This month's book is Where the Staircase Ends by our very own Stacy Stokes. I feel in love with the book from the very first sentence and wanted to know more about the mysteries locked within the pages of the book. Because I had such a strong reaction to the book, I wanted the chance to spotlight it.
Synopsis (from Goodreads): After her best friend orchestrates the lie that destroys her reputation, Taylor wants more than anything to disappear from her life. But when an accident turns this unspoken wish into reality, instead of an angel-filled afterlife, Taylor must climb a seemingly endless staircase into the sky. Instead of giving up, the journey plunges into the past. As she unravels the mystery behind her friend's betrayal, she must face the truth about life and find the strength to forgive the unforgivable - unless the staircase breaks her first.
First line: I never noticed my pointy elbows until they became yet another reason for people to avoid me.
Highlights: For me, it was the characters. Taylor jumped off the page from the very start. As soon as I learned about Taylor's pointy elbows and how everyone avoided them, I was hooked. I wanted to know more about this character and why people avoided her. And the more I learned about this girl, the more I grew to like her. Stacy has a gift when it comes to characterization. She skillfully develops relatable characters that exhibit both positive and negative attributes. It is this balance between both good and bad that make her characters so enduring and life-like. And while Stacy is good at creating characters, she is even better at creating relationships for it is the bond between Sunny and Taylor that was the true highlight of the story. It is this bond, this friendship, this . . . sisterly love that makes the story so universal and one that I think is important for teenagers to hear.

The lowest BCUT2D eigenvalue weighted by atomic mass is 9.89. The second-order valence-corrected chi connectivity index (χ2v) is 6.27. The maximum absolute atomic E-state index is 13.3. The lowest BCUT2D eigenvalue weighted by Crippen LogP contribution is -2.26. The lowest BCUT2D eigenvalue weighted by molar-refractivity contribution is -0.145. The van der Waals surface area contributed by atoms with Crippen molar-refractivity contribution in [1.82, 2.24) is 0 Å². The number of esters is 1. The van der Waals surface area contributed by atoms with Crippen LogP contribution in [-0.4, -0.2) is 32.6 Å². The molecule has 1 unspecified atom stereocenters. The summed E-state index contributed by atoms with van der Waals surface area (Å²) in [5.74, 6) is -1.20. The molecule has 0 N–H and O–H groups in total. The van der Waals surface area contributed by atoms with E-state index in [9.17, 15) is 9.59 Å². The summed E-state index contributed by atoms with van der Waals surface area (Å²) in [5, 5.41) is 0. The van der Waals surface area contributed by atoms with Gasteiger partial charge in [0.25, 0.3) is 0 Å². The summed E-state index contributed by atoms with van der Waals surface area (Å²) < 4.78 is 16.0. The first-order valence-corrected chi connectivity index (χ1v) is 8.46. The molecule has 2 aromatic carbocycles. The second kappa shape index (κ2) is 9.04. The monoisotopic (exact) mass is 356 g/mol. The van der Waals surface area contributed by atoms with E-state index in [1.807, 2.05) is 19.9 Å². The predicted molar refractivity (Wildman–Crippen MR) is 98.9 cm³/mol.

Stacy's characters really come to life because Stacy is also such a strong world builder and has a knack for teasing out the story as she switches from past to present. This playful ability to elude is what kept me reading, but it is her characters that made this book so memorable.
Notes for writers: This is a great book to learn about characterization and world building. Stacy expertly creates likeable characters but it is her unique description and vivid imagery that pulls the reader into the scene. I loved the freshness of her wording in phrases such as the hiss, hiss, hiss of heated whispers.
A good read for: Fans of Gayle Forman's If I Stay and Lauren Oliver's Before I fall. It should be noted that sex, curse words, underage drinking, and underage smoking are mentioned. That being said the story was so well executed and the message so important that I would even recommend the story to my teenage son.